Post-production is an essential process to bring life to the rendered images of your project.
This tutorial shows you how to add life through post-production to the image you produced in Rhino by following the first tutorial in this series:
Winter Scene #1: Starting With Sketches And RhinoMulti-part tutorial series that will show you how to create the presentation posters, from first sketches to the final file prepared for print or web.
Since we already prepared background image (in the very first step of our tutorial) now we can simply copy and paste our rendering over it. Please note since the rendering is not exactly the same size as background (we rounded the rendering to 3500x1500px), it doesn’t fit super accurately, but that’s ok for this type of image where we can basically move our house a bit.
It’s always a good practice to create a new Layer Group, where everything that has to do with our house is placed (including the textures we may later add, etc…). We then apply layer mask to that group and all the layers inside will inherit it. This way we only manage one layer mask for a building instead of doing it for each layer separately.
Then you see I painted black in this mask, so I delete ground, and also add some “uneven” contact between the background and the building wall, because the terrain in the background photo is uneven.
Remember the story about visual principles, where I said that brightness can be use to add depth to the image? Take a look at this for a reference, see how the front plane is much darker than the mountains in the back? This is a similar effect that we want in our image, too!
To darken, I used Levels Adjustment Layer. Since I’ve put it inside the layer group, it will inherit its render mask, so it will only affect the building, not the background:
Now I added one layer between the building and the background, and added a black to white gradient to it, then set the layer blend mode to “Screen”. Remember the Screen blending mode? The one where white/light pixels will brighten up the image below, while the black pixels will have no effect?
This way we made the background look darker in the front, matching the lighting of our house, and bright in the far back.
Important: Put this layer OUTSIDE of the Layer Group of our house: we don’t want it masked.
Now I’ll create a simple “story” by adding a car and a person walking to the house. I got both images from http://www.immediateentourage.com. Please note how the position of person is following the rule of 1/3.
Also note how I used Image Menu > Adjustment > Brightness & Contrast to darken both the car and the person, plus I used Image Menu > Adjustment > Hue and Saturation to desaturate the person, which all matches better the lighting conditions of the scene. These dark figures also emphasize the “depth” of the scene (remember? dark high contrast in the front, bright and low contrast in the back).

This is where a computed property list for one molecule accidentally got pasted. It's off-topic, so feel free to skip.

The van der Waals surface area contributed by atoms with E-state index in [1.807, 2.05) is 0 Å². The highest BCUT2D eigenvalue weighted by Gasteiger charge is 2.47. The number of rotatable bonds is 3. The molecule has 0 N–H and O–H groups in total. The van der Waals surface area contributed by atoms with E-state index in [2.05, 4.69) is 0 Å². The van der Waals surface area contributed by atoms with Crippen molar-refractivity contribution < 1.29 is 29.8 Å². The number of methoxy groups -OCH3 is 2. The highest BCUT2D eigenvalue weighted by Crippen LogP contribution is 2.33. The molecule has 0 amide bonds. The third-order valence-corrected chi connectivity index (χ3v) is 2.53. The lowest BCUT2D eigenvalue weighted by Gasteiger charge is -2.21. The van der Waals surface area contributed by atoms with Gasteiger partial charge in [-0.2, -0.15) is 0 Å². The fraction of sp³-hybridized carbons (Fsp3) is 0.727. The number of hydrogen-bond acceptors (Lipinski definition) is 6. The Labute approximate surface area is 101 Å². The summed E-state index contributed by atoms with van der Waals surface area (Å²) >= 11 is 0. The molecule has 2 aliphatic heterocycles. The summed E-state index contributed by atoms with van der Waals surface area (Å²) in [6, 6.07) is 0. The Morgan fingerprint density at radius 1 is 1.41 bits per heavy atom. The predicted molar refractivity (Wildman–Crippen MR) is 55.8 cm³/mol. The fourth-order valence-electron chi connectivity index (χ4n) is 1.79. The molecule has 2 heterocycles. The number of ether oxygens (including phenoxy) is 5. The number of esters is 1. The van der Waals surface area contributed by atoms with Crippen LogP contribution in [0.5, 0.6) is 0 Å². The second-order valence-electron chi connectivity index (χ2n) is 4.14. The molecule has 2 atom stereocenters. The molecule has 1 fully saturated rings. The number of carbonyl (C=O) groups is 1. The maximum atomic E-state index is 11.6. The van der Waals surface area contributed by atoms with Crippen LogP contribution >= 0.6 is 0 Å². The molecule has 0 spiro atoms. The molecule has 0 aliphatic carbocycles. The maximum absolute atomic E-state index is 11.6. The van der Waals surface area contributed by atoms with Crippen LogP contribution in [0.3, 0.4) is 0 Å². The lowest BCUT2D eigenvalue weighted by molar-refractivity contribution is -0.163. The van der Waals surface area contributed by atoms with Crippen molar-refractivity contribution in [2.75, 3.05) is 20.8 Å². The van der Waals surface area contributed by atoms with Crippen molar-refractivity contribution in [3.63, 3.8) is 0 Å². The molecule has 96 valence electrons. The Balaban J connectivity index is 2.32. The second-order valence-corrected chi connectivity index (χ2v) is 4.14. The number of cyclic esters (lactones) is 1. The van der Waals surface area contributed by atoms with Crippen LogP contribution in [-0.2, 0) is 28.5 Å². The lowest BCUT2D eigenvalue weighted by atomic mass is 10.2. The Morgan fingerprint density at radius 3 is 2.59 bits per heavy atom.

To emphasize the depth even more, and connect more all the elements (background, house, woman, car) I created new layer above the layer group (not inside!) and added black to white gradient, this time setting the layer to Multiply (to darken everything below).
This new layer darkens all elements evenly, so it all looks more connected.
Here we’re not going to add very detailed texture, just a very rough concrete texture to add a bit more visual complexity to the look of our house. We’ll use one of the concrete texture that I’ve distributed to you via USB, and its blending mode will be “Multiply”, to even more darken our house.
Note how the concrete texture is too small to cover entire area, so I used quick move+copy.
To do this, make a selection, and then hold CTRL (CMD on a Mac) + ALT while you drag around.
We should add a bit of color to avoid image looking too dull and monochromatic. We can do that by adding Color Balance adjustment layer on the top of all other layers.
Note how I did the following within Color Balance interface:
This added nicely graded colors from warm to cold all through the image, and since its applied to all elements at once (background, house, woman, car) it further “unifies” the image.
And we’re done! Now we only need to save a copy of this file, using File > Save As and changing the format to .jpg, which is the one we will insert into Illustrator.
Note: We don’t want to import PSD in Illustrator because the file is very heavy, containing all the information about layers, so we use JPG which “flattens” the image into only one layer, so it the file occupies less memory and hence easier to work with.
This is the first tutorial of Winter Scene series, see the following parts.
Winter Scene #3: From AutoCAD To IllustratorIllustrator lets you combine your drawings with images and other visual material in a much more visual way than AutoCAD. There are several ways to import your drawings from AutoCAD to Illustrator, each with its own advantages.